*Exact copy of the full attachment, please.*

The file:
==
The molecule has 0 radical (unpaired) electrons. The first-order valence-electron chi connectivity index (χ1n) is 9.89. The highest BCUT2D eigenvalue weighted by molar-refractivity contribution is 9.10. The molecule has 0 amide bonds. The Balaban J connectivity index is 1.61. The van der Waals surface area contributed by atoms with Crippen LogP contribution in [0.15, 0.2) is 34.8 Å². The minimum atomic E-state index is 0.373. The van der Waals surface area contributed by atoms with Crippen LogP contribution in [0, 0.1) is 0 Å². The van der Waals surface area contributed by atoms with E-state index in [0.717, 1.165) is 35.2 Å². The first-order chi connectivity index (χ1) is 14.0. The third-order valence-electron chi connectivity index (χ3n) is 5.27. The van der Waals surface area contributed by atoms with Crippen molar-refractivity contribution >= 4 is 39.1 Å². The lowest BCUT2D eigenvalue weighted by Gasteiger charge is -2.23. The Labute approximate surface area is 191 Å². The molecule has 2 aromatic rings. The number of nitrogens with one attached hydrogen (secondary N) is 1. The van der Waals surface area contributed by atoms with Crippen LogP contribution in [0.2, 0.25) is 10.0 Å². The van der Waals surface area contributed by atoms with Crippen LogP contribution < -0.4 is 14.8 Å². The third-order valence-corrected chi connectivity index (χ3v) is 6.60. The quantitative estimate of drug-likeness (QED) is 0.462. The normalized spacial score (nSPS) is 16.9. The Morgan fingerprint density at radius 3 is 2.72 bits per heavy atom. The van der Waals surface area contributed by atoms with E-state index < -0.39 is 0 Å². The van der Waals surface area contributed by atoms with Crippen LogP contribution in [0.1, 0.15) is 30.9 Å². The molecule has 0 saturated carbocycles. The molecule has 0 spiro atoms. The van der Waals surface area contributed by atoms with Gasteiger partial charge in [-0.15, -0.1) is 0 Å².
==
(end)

The molecule has 0 radical (unpaired) electrons. The first-order valence-electron chi connectivity index (χ1n) is 9.89. The highest BCUT2D eigenvalue weighted by molar-refractivity contribution is 9.10. The molecule has 0 amide bonds. The Balaban J connectivity index is 1.61. The van der Waals surface area contributed by atoms with Crippen LogP contribution in [0.15, 0.2) is 34.8 Å². The minimum atomic E-state index is 0.373. The van der Waals surface area contributed by atoms with Crippen LogP contribution in [0, 0.1) is 0 Å². The van der Waals surface area contributed by atoms with E-state index in [0.717, 1.165) is 35.2 Å². The first-order chi connectivity index (χ1) is 14.0. The third-order valence-electron chi connectivity index (χ3n) is 5.27. The van der Waals surface area contributed by atoms with Crippen molar-refractivity contribution >= 4 is 39.1 Å². The lowest BCUT2D eigenvalue weighted by Gasteiger charge is -2.23. The Labute approximate surface area is 191 Å². The molecule has 2 aromatic rings. The number of nitrogens with one attached hydrogen (secondary N) is 1. The van der Waals surface area contributed by atoms with Crippen LogP contribution in [0.2, 0.25) is 10.0 Å². The van der Waals surface area contributed by atoms with Crippen LogP contribution < -0.4 is 14.8 Å². The third-order valence-corrected chi connectivity index (χ3v) is 6.60. The quantitative estimate of drug-likeness (QED) is 0.462. The normalized spacial score (nSPS) is 16.9. The Morgan fingerprint density at radius 3 is 2.72 bits per heavy atom. The van der Waals surface area contributed by atoms with E-state index < -0.39 is 0 Å². The van der Waals surface area contributed by atoms with Crippen LogP contribution in [0.1, 0.15) is 30.9 Å². The molecule has 0 saturated carbocycles. The molecule has 0 spiro atoms. The van der Waals surface area contributed by atoms with Gasteiger partial charge in [-0.15, -0.1) is 0 Å².